Music Runs Through Brazilians’ Veins
Image by Gerd Altmann from Pixabay
Like many other Latin Americans, I grew up in a home where a party - let’s say a birthday party, for example - consisted of family and friends coming to our home where 30 or more people gathered to have churrasco (Brazilian barbeque), drink “stupidly cold” beer (adults) or guaraná (a kind of fruity soda for the children), converse, gossip and very often, sing. At the end of the meal, someone would bring out a guitar and we would get my father’s percussion instruments out of the closet (berinbau, cuica, surdo and pandeiro) and the singing would start. The guitar would change hands as the initial player needed a break, a new glass of beer or because someone else “remembered that other song”. Music permeated our lives mostly due to my father’s love of singing, but it felt natural because singing was also part of the lives of other families around us. It didn’t mean people aspired to have a professional career, it was just something people enjoyed doing, like people here enjoy watching a football game after a meal. I never thought anything about it until I came to the US and realized that parties here not only had a finish time (never heard of that in Brazil!) but it also did not automatically include singing.
Gina, in her article this month, mentions that one of her favorite movies is Bohemian Rhapsody. It is also one of my favorites and I really enjoyed watching a sing along version at the theater. In the film, based on real life, Freddy Mercury, the leader of the band Queen, is astounded when at a concert in Rio de Janeiro, he realizes that the Brazilian public not only knows all their songs but they are also singing along with him. It might have been a surprise for him and his group, but it does not come as a surprise to any Brazilian. I give you two examples here:
Emílio Santiago, in concert, singing “Eu sei que vou te amar" (I know I will [continue to] love you), by Antônio Carlos Jobim and Vinícius de Moraes.
Yamandú Costa, in concert, playing “Carinhoso” (Affectionate), by Pixinguinha and João de Barros, on his acoustic guitar.
Image by Edwin Valencia from Pixabay
The guitar and all string instruments are very much valued in Brazilian music because they are so easily transported. Remember what I wrote about the parties at my parents home? Chorinho (‘a little cry’ or a ‘little lament’) is a style or genre of music that was developed in the 19th century and is still played today with a band of easily transported instruments - guitar, cavaquinho and flute, for example.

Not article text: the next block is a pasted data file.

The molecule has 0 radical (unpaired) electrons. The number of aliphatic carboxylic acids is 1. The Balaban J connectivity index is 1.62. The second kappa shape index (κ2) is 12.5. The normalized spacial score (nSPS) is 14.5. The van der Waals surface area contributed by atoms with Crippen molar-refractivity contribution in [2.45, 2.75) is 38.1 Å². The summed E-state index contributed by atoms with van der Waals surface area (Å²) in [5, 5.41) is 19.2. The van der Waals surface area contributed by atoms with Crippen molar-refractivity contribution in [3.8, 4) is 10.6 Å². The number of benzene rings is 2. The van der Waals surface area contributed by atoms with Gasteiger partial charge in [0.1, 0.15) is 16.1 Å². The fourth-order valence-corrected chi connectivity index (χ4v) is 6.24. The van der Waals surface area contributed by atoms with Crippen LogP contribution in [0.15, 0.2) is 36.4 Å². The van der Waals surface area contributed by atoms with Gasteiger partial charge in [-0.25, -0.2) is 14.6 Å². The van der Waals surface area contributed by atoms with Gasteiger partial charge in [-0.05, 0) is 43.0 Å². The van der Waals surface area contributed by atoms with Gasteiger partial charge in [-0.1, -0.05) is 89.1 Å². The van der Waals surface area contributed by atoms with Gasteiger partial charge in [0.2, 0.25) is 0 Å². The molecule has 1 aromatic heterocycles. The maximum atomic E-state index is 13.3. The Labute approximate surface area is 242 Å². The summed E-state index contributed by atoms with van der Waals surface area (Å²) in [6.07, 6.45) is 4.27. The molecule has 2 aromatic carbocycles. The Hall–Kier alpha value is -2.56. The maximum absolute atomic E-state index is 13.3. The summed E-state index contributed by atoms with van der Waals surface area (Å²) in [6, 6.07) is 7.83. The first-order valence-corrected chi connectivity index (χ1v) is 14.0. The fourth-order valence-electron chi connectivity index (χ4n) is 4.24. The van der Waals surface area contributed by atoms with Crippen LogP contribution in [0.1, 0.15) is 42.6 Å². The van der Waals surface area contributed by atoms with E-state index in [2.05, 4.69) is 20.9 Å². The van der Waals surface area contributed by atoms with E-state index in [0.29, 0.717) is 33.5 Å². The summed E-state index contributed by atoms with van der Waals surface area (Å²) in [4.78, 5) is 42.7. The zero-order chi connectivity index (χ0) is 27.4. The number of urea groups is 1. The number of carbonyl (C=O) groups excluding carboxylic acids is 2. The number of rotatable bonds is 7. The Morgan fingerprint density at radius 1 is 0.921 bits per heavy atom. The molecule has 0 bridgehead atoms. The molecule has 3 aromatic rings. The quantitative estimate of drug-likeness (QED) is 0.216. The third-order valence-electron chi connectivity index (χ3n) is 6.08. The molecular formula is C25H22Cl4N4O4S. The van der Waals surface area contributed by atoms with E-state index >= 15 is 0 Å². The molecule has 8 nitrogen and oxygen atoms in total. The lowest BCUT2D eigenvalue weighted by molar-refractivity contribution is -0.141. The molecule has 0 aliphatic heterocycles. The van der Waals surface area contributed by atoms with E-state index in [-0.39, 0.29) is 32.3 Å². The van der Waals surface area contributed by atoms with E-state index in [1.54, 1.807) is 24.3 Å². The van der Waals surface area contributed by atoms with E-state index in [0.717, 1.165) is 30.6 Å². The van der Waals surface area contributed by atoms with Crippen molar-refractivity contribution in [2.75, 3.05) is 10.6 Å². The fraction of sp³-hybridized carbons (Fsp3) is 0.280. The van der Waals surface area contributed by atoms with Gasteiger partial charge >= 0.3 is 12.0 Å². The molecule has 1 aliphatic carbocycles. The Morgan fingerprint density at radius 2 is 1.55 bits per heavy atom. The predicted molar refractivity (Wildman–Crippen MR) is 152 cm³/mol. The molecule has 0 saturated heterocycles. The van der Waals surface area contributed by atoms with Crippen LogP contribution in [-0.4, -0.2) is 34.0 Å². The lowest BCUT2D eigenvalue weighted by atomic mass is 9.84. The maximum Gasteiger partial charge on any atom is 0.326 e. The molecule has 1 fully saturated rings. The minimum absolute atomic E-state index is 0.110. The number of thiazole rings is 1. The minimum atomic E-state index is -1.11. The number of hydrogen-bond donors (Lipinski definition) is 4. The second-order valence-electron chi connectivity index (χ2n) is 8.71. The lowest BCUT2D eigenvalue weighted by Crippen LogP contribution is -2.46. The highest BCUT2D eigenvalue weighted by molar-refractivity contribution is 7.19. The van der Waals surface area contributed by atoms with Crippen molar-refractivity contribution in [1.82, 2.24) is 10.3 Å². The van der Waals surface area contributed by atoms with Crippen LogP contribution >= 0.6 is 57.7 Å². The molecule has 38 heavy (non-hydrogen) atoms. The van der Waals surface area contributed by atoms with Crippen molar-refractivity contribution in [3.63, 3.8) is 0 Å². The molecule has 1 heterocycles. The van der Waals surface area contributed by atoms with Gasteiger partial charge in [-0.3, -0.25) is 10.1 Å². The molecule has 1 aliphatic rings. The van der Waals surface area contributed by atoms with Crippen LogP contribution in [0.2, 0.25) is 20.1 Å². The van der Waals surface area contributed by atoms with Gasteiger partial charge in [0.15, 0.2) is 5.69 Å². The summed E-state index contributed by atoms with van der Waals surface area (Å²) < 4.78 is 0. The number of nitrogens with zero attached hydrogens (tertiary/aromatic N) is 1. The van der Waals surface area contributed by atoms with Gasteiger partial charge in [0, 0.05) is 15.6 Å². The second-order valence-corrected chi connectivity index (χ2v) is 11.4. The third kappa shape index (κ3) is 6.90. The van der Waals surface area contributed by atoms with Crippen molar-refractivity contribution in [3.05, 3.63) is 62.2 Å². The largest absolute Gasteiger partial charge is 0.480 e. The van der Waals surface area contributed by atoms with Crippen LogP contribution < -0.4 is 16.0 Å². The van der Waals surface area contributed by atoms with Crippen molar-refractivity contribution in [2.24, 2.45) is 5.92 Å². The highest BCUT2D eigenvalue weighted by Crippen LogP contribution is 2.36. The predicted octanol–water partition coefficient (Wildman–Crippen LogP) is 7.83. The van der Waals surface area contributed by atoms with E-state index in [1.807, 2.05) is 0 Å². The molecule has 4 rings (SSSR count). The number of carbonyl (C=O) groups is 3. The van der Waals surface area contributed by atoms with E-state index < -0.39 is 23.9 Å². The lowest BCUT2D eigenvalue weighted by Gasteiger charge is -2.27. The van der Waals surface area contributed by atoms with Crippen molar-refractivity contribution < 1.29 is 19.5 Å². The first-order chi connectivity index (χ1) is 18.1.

In this article I will try to restrain myself to chorinho because Brazilian music history is vast and I couldn't possibly give an overview of all the styles or genres in these pages. Chorinho is also, as I mentioned before, an older style of music (19th century). My father is not that old, but he enjoys singing old style songs and therefore, those songs remind me of the times my father would sit around with his friends to make some music.
Here is an example of a group of chorinho starting with one of the best known chorinho songs, “Brasileirinho” (The Small Brazilian) and then continuing to “Vê Se Gostas” (See if You Like), both songs by Valdir Azevedo. In this video, young musicians get together to play at a cafe. Camila Silva is the young woman playing the cavaquinho. Observe a man (I’m guessing just a customer of the cafe) get comfortable to hear the group play while sipping his coffee and the excellent percussion timing of the young woman with the pandeiro.
Here is a very well known and old song, “Noite de Lua” (Night of the Moon), by composer Dilermando Reis whose songs bridge waltz and chorinho. This video shows an acoustic version for two guitars.
“Tico Tico no Fubá”, another very well known chorinho tune, was composed by Zequinha de Abreu in 1917. The song itself might not be considered a love song but this musician duo makes playing it a labor of love. This is a tune played on an acoustic guitar with four hands.
In “Meu Caro Amigo” (My Dear Friend), composer Chico Buarque de Holanda wrote a song in which the lyrics convey his attempt to communicate with his friend during the military dictatorship of the 60’s and 70’s (I remember having read that he wrote the song thinking of his friend Francis Hime, the musician playing the piano).
And finally, because the world now is connected by social media and unknown people can come to the attention of multitudes around the world, I’m offering this video. I don’t know these people but this video was posted very close to the birthday of the owner of the youtube channel. In it, her sister and her cousin sing and play “Nunca” (Never) by Lupicínio Rodrigues at the kitchen table. Observe that the lady singing is reading the lyrics off her phone. They are not professional musicians, just normal Brazilians enjoying a bit of music. It is natural for Brazilians to enjoy and make music and that is why I believe Brazilians have music running through their veins and are the most melodious people in the world!